Written by: Tom Sanford V, CC2K Contributor
Witchcraft and cowboys and blood, oh my! After a slightly bizarre and mostly entertaining #0 preview issue, Salem’s Daughter kicks off with its first issue from the folks over at Zenescope Entertainment. . It’s been years and years since I’ve last been entertained by anything cowboy related, so mixing Westerns and the occult in a bearable way makes it even better.
Sticking to the least amount of exposition as possible, the issue follows two parallel stories, one of an Eastwood-style cowboy (with more confidence) not wanted in town, another of a young woman living at home in Massachusetts being visited by a strange guest. With very little dialogue, panels focused mostly on well portrayed facial expressions to make for a subtle, quick, and endearing read. While it may seem run-of-the-mill Western at first glance, the supernatural elements, as always in the good Zenescope books, bring color to the story idea that not much else would be able to. A great thing about this issue is that while very little happened, just enough did to keep a reader not just intrigued, but ready to continue, a way in which very few new ongoing series begin.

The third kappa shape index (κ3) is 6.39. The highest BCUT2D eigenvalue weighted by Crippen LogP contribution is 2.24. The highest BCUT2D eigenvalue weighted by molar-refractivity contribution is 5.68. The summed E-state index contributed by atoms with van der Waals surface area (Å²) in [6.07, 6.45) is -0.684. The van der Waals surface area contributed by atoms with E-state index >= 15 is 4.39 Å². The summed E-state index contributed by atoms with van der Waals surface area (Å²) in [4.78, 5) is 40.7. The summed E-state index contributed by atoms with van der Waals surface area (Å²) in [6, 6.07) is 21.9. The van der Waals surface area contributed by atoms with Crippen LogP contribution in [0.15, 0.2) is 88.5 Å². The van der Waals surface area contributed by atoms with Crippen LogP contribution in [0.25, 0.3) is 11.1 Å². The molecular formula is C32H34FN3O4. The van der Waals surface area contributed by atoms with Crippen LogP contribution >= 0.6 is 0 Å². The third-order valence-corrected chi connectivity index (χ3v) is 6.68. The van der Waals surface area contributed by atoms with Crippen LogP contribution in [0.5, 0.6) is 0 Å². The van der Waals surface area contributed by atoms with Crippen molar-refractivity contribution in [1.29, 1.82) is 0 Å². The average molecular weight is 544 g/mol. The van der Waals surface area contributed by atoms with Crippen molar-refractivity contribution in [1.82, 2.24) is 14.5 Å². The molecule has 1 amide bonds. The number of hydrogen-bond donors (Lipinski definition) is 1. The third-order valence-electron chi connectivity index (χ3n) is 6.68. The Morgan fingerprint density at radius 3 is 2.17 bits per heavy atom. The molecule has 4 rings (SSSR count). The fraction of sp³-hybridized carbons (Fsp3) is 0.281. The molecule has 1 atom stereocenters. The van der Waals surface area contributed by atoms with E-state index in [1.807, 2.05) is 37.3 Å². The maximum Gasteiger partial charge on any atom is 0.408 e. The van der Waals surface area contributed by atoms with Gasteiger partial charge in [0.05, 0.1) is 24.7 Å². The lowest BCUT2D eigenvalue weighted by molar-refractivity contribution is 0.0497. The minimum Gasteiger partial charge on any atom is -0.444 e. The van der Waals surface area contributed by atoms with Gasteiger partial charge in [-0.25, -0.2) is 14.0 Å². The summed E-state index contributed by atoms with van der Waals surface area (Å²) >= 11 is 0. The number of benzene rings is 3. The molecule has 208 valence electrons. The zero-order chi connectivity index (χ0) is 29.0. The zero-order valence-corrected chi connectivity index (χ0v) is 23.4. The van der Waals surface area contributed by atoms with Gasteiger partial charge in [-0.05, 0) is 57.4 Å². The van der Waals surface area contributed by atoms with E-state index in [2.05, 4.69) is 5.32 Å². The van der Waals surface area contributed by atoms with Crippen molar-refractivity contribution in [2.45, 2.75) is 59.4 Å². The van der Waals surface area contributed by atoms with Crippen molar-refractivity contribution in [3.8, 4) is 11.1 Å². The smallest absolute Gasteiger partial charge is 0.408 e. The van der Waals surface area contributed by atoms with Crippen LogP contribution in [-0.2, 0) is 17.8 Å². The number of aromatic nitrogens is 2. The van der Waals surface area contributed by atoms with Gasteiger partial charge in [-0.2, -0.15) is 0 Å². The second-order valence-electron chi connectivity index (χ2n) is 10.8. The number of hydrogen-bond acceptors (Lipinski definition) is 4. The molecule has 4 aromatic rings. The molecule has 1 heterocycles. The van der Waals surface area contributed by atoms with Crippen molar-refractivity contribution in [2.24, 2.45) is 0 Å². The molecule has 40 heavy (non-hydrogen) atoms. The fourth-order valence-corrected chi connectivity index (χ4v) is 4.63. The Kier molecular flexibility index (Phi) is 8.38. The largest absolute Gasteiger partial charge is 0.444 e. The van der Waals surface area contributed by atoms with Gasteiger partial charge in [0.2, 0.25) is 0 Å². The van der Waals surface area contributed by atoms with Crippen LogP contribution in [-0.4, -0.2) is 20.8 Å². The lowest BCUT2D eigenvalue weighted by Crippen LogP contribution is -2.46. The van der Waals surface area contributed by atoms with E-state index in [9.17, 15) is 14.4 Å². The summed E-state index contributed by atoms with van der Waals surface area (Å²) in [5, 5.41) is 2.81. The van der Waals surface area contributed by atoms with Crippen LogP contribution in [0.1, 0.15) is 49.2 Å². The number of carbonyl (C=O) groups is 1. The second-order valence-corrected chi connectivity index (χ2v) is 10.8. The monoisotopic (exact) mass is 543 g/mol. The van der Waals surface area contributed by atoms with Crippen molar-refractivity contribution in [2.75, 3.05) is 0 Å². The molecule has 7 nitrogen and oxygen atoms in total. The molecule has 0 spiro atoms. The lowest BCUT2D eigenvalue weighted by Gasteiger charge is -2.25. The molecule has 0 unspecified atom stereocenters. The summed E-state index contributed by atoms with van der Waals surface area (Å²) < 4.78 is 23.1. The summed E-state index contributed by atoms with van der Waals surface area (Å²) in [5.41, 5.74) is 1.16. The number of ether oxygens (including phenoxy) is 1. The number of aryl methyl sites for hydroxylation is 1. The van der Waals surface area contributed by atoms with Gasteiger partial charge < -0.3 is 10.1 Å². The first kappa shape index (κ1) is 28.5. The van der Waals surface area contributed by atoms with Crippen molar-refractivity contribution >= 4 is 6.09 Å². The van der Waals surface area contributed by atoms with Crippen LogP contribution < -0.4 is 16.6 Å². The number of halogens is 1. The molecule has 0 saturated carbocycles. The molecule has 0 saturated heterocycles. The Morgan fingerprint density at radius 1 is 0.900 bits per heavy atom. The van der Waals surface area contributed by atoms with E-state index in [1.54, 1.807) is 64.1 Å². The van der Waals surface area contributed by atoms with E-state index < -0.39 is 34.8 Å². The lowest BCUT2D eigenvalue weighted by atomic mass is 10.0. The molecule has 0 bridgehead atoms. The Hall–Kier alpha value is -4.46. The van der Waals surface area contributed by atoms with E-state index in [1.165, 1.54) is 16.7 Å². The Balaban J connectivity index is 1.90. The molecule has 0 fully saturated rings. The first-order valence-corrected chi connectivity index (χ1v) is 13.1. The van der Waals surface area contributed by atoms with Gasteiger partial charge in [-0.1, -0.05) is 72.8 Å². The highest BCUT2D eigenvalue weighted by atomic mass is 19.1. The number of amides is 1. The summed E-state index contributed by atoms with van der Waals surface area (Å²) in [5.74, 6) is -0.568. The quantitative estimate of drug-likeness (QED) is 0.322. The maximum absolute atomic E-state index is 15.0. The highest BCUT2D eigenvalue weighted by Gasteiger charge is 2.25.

It would still be nice to see the talented artists at Zenescope focus a bit more on background and ambience, including research of the places they were painting. “Witchcraft, Massachusetts” and “the Old West” are two VERY historically different places, yet here they look as if they are around the corner from one another. I don’t think that’s much of a gripe from me, either, only more of a way to enhance enjoyment of an already good book. If you’re looking for something quick and simple with room for tons of development, Salem’s Daughter is definitely something to check out in a high and dry week of comics.
4.0 out of 5.